Artist Unknown (MP): Britain’s Day December 1918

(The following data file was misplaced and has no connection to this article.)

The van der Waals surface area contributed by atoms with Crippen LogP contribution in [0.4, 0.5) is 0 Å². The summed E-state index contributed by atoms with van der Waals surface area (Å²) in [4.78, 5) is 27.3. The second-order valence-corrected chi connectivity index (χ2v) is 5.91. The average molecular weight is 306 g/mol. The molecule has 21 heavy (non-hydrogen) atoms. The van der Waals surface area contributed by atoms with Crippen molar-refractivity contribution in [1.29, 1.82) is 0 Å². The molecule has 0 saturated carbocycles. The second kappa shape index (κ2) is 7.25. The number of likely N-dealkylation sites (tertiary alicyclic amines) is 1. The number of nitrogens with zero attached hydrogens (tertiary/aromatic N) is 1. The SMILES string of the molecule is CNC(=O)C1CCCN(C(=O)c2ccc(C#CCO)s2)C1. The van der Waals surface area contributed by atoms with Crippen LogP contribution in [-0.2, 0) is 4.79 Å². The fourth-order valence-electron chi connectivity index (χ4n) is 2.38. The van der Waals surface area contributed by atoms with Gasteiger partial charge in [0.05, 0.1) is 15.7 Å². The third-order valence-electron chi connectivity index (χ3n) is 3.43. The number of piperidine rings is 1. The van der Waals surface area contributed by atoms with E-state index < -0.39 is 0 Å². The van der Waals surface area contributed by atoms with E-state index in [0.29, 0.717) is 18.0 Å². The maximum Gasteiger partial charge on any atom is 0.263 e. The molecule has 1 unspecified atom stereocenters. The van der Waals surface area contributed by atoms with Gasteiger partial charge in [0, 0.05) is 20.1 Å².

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Artist Unknown (MP)Britain’s Day December 1918 1918.  Scholar Dr. John Johnson writes extensively about this wonderful poster.  “In addition to her classical breastplate and helmet, Britannia is clothed in a magnificent Union Flag that begins thinly from her right shoulder, drapes widely across her lap, and then falls to the ground where it forms a carpet on which stand two adjacent lions.  On her right she holds a shield on which are the three heraldic lions of England; in her left hand she holds a scepter.  Just to the right at her feet is a large male lion with magnificent mane, yet another symbol of British might.  He, the Bengal tiger behind him, and the two previously mentioned lions are symbols of the mother country and the associated and overseas states of the British Empire.Behind and to Britannia’s left is the dignified figure of Neptune (Poseidon), pagan god of the sea.  In his left hand, he holds the triton, his traditional weapon and symbol of power.  His right arm extends behind Britannia with his hand resting on the back of her throne, suggesting that he has embraced her as the rightful heir to command of the sea.  Britannia and Neptune were frequently associated in British naval heroic art.  For example, a painting commissioned for Osborne House by Prince Albert, husband of Queen Victoria, made clear that Britannia was the successor to Neptune.  Neptune’s long white beard flows outward caught by the gale in the tumultuous scene behind him.  It serves as a transitional device to move the viewer from Neptune himself, a mythological representation of mastery of the sea, to a magnificent modern warship, a symbol of the reality of British sea power.  Neptune’s flowing beard connects his figure to the stacks of the ship, which in turn emit smoke that forms an abstract vision of a biplane, symbol of Britain’s new power in the air, while simultaneously suggesting the traditional British naval ensign fluttering across the sky.  To the left and behind Britannia are symbols of traditional British military might on land.  In muted tones of gray are ancient Celtic warriors and a fully armored knight, who stands vigil with sword and lance at the ready (the British soldier as chivalrous knight is a common theme in posters of the Great War.   The overall composition of the poster echoes figures from that most classical of ancient monuments, the east pediment of the Parthenon.  A reclining goddess on the right has been replaced by a large male lion and an imposing goddess to the left has been replaced by gray ghostly warriors, but the poster’s debt to the outline of the pediment’s sculpture is clear. 39×27 near mint, conservation backed.